Example | A child presenting with seizures was identified through genomic testing as having a rare genetic disease affecting glucose transport to the brain. This knowledge allowed novel treatment approaches such as a ketogenic diet.
G: group of congenital anomalies. Common anatomic variations are, well, common; but two or more anomalies are much more likely to indicate the presence of a syndrome with genetic implications
E: extreme or exceptional presentation of common conditions. Early onset cardiovascular disease, cancer, or renal failure. Unusually severe reaction to infectious or metabolic stress. Recurrent miscarriage. Bilateral primary cancers in paired organs, multiple primary cancers of different tissues
N: neurodevelopment delay or degeneration. Developmental delay in the paediatric age group carries a very high risk for genetic disorders. Developmental regression in children or early onset dementia in adults should similarly raise suspicion for genetic aetiologies
E: extreme or exceptional pathology. Unusual tissue histology, such as pheochromocytoma, acoustic neuroma, medullary thyroid cancer, multiple colon polyps, plexiform neurofibromas, multiple exostoses, most paediatric malignancies
S: surprising laboratory values. Markedly abnormal pathology results *
Baynam, Dr Gareth. (2015). A Diagnostic Odyssey – Red Flags in the Red Sand. AUSTRALIAN MEDICAL ASSOCIATION (WA). * Amendment made by Dr Gareth Baynam 5th December 2016.
Cancer is a disease of the genome caused by genetic errors, some of which the patient may have been born with and some which may have developed over time, or as a result of environmental factors.
Germline DNA taken from a patient’s healthy cells can be tested for the genes that predispose to cancer. Somatic DNA from cancer cells can be tested for variants that are acquired during cancer pathogenesis. Together, this information can inform which treatments are likely to be effective.
Germline DNA shared with family members can be used to optimise screening protocols.
Circulating tumour DNA (ctDNA) ‘liquid biopsy’ is showing potential new approaches to cancer screening. This is when tumour DNA present in circulating blood is identified through a simple patient blood test, e.g., the Galleri test being piloted in the NHS which hopes to detect more than 50 forms of solid cancer early. Early data indicates it may be able to pick up many difficult to diagnose cancers at earlier stages.
There are a rapidly increasing number of treatments for cancer that target tumours based on the genetic make-up rather than where they came from in the body such as new treatment for tumours with NTRK gene fusions.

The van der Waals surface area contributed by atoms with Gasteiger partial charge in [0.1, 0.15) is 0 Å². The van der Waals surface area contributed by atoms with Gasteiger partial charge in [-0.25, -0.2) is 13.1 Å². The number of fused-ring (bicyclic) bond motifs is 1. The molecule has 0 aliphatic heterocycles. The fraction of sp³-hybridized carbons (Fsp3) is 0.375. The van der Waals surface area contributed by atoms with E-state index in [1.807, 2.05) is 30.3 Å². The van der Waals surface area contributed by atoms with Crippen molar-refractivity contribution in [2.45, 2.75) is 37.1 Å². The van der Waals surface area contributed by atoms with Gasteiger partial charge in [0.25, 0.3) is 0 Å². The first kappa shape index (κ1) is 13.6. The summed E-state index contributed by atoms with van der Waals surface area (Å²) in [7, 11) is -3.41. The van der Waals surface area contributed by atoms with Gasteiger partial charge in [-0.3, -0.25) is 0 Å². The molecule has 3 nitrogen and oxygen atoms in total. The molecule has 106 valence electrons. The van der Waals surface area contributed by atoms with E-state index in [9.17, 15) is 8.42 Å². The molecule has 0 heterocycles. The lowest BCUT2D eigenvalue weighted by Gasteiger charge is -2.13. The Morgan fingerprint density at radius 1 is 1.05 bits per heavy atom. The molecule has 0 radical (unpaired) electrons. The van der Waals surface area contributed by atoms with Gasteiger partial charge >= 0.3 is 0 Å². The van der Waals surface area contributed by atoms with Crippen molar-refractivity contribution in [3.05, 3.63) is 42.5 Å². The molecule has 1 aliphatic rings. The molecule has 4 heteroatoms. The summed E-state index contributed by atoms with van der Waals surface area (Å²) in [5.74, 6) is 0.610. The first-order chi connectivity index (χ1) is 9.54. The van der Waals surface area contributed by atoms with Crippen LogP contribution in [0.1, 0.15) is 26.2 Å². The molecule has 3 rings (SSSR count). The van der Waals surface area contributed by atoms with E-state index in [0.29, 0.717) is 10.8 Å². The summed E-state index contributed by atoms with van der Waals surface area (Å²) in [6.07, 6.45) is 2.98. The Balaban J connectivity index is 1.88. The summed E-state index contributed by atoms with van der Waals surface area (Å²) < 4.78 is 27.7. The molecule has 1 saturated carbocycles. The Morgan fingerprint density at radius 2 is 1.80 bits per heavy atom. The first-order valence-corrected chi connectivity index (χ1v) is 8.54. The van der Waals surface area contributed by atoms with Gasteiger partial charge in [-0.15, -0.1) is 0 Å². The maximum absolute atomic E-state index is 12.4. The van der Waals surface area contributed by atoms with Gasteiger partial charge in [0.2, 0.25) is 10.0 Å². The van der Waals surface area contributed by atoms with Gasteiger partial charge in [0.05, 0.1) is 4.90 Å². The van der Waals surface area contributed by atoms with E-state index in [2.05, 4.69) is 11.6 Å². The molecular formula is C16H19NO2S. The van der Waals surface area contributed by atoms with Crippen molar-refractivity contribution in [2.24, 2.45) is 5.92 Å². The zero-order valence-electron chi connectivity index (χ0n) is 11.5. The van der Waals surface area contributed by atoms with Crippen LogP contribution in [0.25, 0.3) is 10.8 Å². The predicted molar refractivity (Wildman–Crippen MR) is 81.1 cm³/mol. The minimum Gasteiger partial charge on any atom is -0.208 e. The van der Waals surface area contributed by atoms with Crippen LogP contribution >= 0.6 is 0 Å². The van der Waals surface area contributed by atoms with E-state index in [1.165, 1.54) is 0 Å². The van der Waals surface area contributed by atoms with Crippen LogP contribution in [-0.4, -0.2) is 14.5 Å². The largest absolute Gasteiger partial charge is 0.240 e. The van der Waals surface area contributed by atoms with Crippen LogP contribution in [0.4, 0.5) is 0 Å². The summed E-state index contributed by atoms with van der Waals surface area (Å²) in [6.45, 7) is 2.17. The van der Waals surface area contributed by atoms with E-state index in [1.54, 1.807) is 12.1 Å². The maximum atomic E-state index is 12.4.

The 2019 Coronavirus pandemic highlighted the benefit of rapid polymerase chain reaction (PCR) testing both to diagnose cases, but also to track the pandemic and map genomic variants of concern.
With whole genome sequencing (WGS) the entire genetic information of a pathogen can be found, shared, processed, and analysed. For example pathogen genomics is routinely used in tuberculosis to rapidly analyse patterns of resistance and guide treatment. As cases with genetically related strains of a pathogen can be linked, this can also lead to new insights into epidemiology.
The characterisation and surveillance of pathogens causing infectious disease is rapidly advancing and can be linked to epidemiological data, yielding complex multidimensional information which can be analysed as ‘big data‘.
Non-invasive prenatal testing
Non-invasive prenatal testing (NIPT) using free foetal DNA (ffDNA) detects large changes at chromosomal level between maternal and foetal blood. NIPT is a screening test already used in the NHS to screen for common chromosomal disorders including trisomy 21 (Down’s syndrome), trisomy 18 (Edwards’ syndrome), and trisomy 13 (Patau’s syndrome). This simple blood test of a mother’s blood allows high sensitivity and specificity screening which has dramatically reduced the need for invasive testing.
NIPT is beginning to be used to test more widely for genetic disorders that are caused by single-gene variants. As technology improves and the cost of genetic testing decreases it is likely NIPT will become available more widely and for a wider range of genetic conditions.